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I've been considering the new async stuff in C# 5, and one particular question came up.

I understand that the await keyword is a neat compiler trick/syntactic sugar to implement continuation passing, where the remainder of the method is broken up into Task objects and queued-up to be run in order, but where control is returned to the calling method.

My problem is that I've heard that currently this is all on a single thread. Does this mean that this async stuff is really just a way of turning continuation code into Task objects and then calling Application.DoEvents() after each task completes before starting the next one?

Or am I missing something? (This part of the question is rhetorical - I'm fully aware I'm missing something :) )

Many thanks in advance.

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Where did you hear of this running on a single thread? Task, as used in the Task Parallel Library, uses the threadpool to create multiple threads as appropriate. –  Jeremy McGee Oct 5 '11 at 14:43
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It's not necessarily on one thread, nor is it necessarily on multiple threads. You can't guarantee which thread a continuation may execute on. –  Polynomial Oct 5 '11 at 14:44
    
From a speaker at a usergroup. Also, while not a categoric statement, I remember Eric Lippert making reference to it being possible on a single thread in this article: msdn.microsoft.com/en-gb/magazine/hh456401.aspx. The idea being that you don't get thread starvation, and can start to write responsive apps on devices with less power than PCs have these days (think of the variety of devices Windows 8 is being aimed at). –  Neil Barnwell Oct 5 '11 at 14:46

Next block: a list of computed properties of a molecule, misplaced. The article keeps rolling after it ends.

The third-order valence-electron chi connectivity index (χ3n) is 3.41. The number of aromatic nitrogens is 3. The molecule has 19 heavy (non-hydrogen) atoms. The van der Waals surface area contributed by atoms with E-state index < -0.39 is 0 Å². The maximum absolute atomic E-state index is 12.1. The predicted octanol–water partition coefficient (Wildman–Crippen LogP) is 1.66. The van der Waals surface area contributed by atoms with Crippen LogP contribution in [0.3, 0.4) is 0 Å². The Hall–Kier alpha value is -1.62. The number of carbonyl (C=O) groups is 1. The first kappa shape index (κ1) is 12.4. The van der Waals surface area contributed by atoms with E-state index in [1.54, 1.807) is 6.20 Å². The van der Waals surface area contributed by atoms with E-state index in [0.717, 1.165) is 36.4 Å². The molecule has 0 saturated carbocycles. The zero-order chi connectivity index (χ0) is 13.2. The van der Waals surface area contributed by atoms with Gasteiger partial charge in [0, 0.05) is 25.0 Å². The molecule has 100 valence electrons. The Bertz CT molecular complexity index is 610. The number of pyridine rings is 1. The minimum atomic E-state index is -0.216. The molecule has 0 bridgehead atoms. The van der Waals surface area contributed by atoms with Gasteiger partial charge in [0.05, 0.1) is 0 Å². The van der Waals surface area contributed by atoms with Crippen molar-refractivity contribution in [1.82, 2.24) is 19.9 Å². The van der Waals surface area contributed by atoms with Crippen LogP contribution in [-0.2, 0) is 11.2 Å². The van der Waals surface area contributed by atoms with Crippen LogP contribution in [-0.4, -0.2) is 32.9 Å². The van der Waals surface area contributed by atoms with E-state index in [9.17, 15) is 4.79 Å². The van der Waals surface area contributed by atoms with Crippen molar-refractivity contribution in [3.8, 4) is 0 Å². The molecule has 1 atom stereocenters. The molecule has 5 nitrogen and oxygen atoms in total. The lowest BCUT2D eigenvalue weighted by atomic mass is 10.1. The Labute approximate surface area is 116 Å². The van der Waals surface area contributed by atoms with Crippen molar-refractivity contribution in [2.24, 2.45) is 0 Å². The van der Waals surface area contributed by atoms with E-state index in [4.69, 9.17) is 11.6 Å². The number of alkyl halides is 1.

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@NeilBarnwell - If it's the same presentation I saw, they meant that the async/await pattern doesn't explicitly fire off a thread to handle it. The continuation may occur on the same thread, it may not. If I understand it correctly, it may even be handled by a (somewhat) arbitrary existing thread. –  Polynomial Oct 5 '11 at 14:49

4 Answers 4

It is concurrent, in the sense that many outstanding asychronous operations may be in progress at any time. It may or may not be multithreaded.

By default, await will schedule the continuation back to the "current execution context". The "current execution context" is defined as SynchronizationContext.Current if it is non-null, or TaskScheduler.Current if there's no SynchronizationContext.

You can override this default behavior by calling ConfigureAwait and passing false for the continueOnCapturedContext parameter. In that case, the continuation will not be scheduled back to that execution context. This usually means it will be run on a threadpool thread.